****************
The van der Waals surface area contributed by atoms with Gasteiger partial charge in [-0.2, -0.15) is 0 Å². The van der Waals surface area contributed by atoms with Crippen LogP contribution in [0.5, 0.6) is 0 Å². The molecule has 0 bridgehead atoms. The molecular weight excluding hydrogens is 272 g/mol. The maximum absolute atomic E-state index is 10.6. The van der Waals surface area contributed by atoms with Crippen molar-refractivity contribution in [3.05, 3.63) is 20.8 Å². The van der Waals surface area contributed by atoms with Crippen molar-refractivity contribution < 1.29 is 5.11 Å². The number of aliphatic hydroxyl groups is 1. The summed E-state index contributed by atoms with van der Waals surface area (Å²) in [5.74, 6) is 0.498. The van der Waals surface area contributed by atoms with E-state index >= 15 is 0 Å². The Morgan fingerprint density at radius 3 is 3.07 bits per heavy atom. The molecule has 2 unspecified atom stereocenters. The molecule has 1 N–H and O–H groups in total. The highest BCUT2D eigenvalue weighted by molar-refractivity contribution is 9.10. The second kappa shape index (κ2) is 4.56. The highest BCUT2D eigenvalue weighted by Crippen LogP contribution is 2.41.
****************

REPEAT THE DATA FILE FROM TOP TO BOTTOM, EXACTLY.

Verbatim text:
The van der Waals surface area contributed by atoms with Gasteiger partial charge in [-0.2, -0.15) is 0 Å². The van der Waals surface area contributed by atoms with Crippen LogP contribution in [0.5, 0.6) is 0 Å². The molecule has 0 bridgehead atoms. The molecular weight excluding hydrogens is 272 g/mol. The maximum absolute atomic E-state index is 10.6. The van der Waals surface area contributed by atoms with Crippen molar-refractivity contribution in [3.05, 3.63) is 20.8 Å². The van der Waals surface area contributed by atoms with Crippen molar-refractivity contribution < 1.29 is 5.11 Å². The number of aliphatic hydroxyl groups is 1. The summed E-state index contributed by atoms with van der Waals surface area (Å²) in [5.74, 6) is 0.498. The van der Waals surface area contributed by atoms with E-state index >= 15 is 0 Å². The Morgan fingerprint density at radius 3 is 3.07 bits per heavy atom. The molecule has 2 unspecified atom stereocenters. The molecule has 1 N–H and O–H groups in total. The highest BCUT2D eigenvalue weighted by molar-refractivity contribution is 9.10. The second kappa shape index (κ2) is 4.56. The highest BCUT2D eigenvalue weighted by Crippen LogP contribution is 2.41.